This is my review of Every Contact Leaves A Trace by Elanor Dymott.
I too obtained this book on the strength of a newspaper review but came to the sad conclusion it is not worth reading.
In a Morse-like setting, without the high body count, the book commences with a man imagining his wife's brutal murder after his discovery of her body six months earlier in the gardens of Worcester College – obligingly illustrated by a neat plan at the end – and making me instantly suspicious that this was written to press the right reader buttons e.g. American seduced by the gleaming spires of Oxford. Also, after such a dramatic little prologue, why proceed to drown us in a morass of verbiage?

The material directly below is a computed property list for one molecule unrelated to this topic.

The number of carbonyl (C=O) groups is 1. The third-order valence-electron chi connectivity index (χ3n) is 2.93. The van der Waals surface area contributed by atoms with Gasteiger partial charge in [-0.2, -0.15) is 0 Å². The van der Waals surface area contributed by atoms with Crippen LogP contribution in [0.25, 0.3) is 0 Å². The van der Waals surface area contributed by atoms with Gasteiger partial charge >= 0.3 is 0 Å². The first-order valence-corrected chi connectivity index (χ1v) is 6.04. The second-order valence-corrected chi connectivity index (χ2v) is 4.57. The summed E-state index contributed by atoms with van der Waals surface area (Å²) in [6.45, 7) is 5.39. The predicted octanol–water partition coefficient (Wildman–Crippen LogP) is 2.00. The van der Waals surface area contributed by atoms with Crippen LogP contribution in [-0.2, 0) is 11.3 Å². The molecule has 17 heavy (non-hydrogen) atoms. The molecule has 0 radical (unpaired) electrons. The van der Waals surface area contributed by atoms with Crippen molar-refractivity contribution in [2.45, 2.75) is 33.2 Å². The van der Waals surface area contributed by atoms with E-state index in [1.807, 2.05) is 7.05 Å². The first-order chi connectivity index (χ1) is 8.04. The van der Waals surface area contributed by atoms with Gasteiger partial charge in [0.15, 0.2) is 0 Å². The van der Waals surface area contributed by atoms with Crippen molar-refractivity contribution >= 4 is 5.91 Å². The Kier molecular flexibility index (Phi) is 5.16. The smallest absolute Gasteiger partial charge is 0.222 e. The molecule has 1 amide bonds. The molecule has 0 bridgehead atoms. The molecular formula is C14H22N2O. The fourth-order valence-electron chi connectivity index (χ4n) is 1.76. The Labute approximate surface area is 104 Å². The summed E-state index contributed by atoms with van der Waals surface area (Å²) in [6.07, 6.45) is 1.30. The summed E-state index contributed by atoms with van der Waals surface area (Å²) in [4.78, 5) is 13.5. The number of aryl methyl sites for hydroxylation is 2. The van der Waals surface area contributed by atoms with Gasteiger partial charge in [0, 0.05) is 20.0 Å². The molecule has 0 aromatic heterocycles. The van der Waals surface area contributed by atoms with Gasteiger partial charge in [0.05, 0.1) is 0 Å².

I accept that this book is less a murder mystery and more a psychological study of a man discovering facts about his wife after her death. I do not mind slow pace, unappealing main characters or even an author perhaps unconsciously complacent with an elitist sense of having experienced Oxford – all of which could be made to count against, say, the recent Man Booker winner Julian Barnes, although I would not do so. What makes this book intolerable for me is the leaden, long-winded. overwritten prose (evident even in the title), unrelieved by insights, irony or flashes of humour.